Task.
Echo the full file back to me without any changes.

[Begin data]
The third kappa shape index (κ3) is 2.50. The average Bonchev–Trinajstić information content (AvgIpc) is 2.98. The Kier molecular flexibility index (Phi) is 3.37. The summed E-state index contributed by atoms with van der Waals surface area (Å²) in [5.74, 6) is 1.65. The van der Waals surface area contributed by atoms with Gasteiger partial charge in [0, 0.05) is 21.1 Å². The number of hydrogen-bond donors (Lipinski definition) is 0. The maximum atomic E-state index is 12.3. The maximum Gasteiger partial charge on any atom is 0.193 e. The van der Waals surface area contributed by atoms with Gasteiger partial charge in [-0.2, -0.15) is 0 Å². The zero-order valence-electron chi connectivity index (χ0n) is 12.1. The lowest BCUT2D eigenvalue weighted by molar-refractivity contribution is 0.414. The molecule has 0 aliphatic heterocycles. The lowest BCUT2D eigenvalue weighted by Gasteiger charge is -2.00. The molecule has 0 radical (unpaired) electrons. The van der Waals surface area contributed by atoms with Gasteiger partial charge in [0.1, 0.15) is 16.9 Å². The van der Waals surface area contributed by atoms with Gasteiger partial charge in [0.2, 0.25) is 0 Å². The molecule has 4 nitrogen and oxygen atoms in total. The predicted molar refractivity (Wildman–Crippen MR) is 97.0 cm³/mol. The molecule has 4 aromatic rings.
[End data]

The third kappa shape index (κ3) is 2.50. The average Bonchev–Trinajstić information content (AvgIpc) is 2.98. The Kier molecular flexibility index (Phi) is 3.37. The summed E-state index contributed by atoms with van der Waals surface area (Å²) in [5.74, 6) is 1.65. The van der Waals surface area contributed by atoms with Gasteiger partial charge in [0, 0.05) is 21.1 Å². The number of hydrogen-bond donors (Lipinski definition) is 0. The maximum atomic E-state index is 12.3. The maximum Gasteiger partial charge on any atom is 0.193 e. The van der Waals surface area contributed by atoms with Gasteiger partial charge in [-0.2, -0.15) is 0 Å². The zero-order valence-electron chi connectivity index (χ0n) is 12.1. The lowest BCUT2D eigenvalue weighted by molar-refractivity contribution is 0.414. The molecule has 0 aliphatic heterocycles. The lowest BCUT2D eigenvalue weighted by Gasteiger charge is -2.00. The molecule has 0 radical (unpaired) electrons. The van der Waals surface area contributed by atoms with Gasteiger partial charge in [0.1, 0.15) is 16.9 Å². The van der Waals surface area contributed by atoms with Gasteiger partial charge in [0.2, 0.25) is 0 Å². The molecule has 4 nitrogen and oxygen atoms in total. The predicted molar refractivity (Wildman–Crippen MR) is 97.0 cm³/mol. The molecule has 4 aromatic rings.